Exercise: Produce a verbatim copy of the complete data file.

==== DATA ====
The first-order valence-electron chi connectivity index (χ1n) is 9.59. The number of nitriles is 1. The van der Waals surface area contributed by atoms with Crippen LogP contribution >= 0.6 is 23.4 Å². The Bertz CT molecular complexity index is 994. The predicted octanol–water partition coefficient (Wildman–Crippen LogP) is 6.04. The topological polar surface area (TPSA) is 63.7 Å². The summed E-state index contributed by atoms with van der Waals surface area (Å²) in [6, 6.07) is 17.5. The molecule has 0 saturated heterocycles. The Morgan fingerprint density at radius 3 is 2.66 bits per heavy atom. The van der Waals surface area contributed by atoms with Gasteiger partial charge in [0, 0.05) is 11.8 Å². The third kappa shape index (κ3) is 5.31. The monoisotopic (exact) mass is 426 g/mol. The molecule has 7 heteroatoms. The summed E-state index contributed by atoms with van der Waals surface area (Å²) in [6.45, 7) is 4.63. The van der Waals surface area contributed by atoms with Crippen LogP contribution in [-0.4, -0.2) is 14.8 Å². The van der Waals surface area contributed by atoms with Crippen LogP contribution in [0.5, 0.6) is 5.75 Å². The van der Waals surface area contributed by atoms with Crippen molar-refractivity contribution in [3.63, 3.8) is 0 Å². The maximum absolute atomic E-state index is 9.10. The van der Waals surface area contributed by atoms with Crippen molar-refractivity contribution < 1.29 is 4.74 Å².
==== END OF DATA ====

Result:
The first-order valence-electron chi connectivity index (χ1n) is 9.59. The number of nitriles is 1. The van der Waals surface area contributed by atoms with Crippen LogP contribution >= 0.6 is 23.4 Å². The Bertz CT molecular complexity index is 994. The predicted octanol–water partition coefficient (Wildman–Crippen LogP) is 6.04. The topological polar surface area (TPSA) is 63.7 Å². The summed E-state index contributed by atoms with van der Waals surface area (Å²) in [6, 6.07) is 17.5. The molecule has 0 saturated heterocycles. The Morgan fingerprint density at radius 3 is 2.66 bits per heavy atom. The van der Waals surface area contributed by atoms with Gasteiger partial charge in [0, 0.05) is 11.8 Å². The third kappa shape index (κ3) is 5.31. The monoisotopic (exact) mass is 426 g/mol. The molecule has 7 heteroatoms. The summed E-state index contributed by atoms with van der Waals surface area (Å²) in [6.45, 7) is 4.63. The van der Waals surface area contributed by atoms with Crippen LogP contribution in [-0.4, -0.2) is 14.8 Å². The van der Waals surface area contributed by atoms with Crippen LogP contribution in [0.5, 0.6) is 5.75 Å². The van der Waals surface area contributed by atoms with Crippen molar-refractivity contribution in [3.63, 3.8) is 0 Å². The maximum absolute atomic E-state index is 9.10. The van der Waals surface area contributed by atoms with Crippen molar-refractivity contribution < 1.29 is 4.74 Å².